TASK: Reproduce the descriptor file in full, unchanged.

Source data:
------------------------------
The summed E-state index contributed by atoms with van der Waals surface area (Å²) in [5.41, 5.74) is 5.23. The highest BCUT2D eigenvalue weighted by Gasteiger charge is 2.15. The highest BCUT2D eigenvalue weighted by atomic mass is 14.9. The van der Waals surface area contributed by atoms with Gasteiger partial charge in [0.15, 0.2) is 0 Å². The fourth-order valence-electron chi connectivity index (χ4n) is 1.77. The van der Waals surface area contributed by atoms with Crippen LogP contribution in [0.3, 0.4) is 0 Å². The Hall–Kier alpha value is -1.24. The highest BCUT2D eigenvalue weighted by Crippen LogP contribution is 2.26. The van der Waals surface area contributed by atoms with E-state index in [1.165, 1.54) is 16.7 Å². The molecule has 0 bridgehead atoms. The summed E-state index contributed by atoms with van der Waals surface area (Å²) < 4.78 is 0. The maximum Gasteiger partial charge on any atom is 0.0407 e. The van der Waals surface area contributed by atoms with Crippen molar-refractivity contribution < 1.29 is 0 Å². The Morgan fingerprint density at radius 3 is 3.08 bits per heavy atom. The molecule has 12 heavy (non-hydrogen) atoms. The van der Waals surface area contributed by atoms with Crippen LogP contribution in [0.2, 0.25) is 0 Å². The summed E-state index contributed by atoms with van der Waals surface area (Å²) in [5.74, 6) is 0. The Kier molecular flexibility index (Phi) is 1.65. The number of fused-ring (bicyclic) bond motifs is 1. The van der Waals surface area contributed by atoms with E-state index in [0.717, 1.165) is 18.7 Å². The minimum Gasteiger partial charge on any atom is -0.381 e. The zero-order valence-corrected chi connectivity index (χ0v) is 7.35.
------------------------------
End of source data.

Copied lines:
The summed E-state index contributed by atoms with van der Waals surface area (Å²) in [5.41, 5.74) is 5.23. The highest BCUT2D eigenvalue weighted by Gasteiger charge is 2.15. The highest BCUT2D eigenvalue weighted by atomic mass is 14.9. The van der Waals surface area contributed by atoms with Gasteiger partial charge in [0.15, 0.2) is 0 Å². The fourth-order valence-electron chi connectivity index (χ4n) is 1.77. The van der Waals surface area contributed by atoms with Crippen LogP contribution in [0.3, 0.4) is 0 Å². The Hall–Kier alpha value is -1.24. The highest BCUT2D eigenvalue weighted by Crippen LogP contribution is 2.26. The van der Waals surface area contributed by atoms with E-state index in [1.165, 1.54) is 16.7 Å². The molecule has 0 bridgehead atoms. The summed E-state index contributed by atoms with van der Waals surface area (Å²) < 4.78 is 0. The maximum Gasteiger partial charge on any atom is 0.0407 e. The van der Waals surface area contributed by atoms with Crippen molar-refractivity contribution < 1.29 is 0 Å². The Morgan fingerprint density at radius 3 is 3.08 bits per heavy atom. The molecule has 12 heavy (non-hydrogen) atoms. The van der Waals surface area contributed by atoms with Crippen LogP contribution in [0.2, 0.25) is 0 Å². The summed E-state index contributed by atoms with van der Waals surface area (Å²) in [5.74, 6) is 0. The Kier molecular flexibility index (Phi) is 1.65. The number of fused-ring (bicyclic) bond motifs is 1. The van der Waals surface area contributed by atoms with E-state index in [0.717, 1.165) is 18.7 Å². The minimum Gasteiger partial charge on any atom is -0.381 e. The zero-order valence-corrected chi connectivity index (χ0v) is 7.35.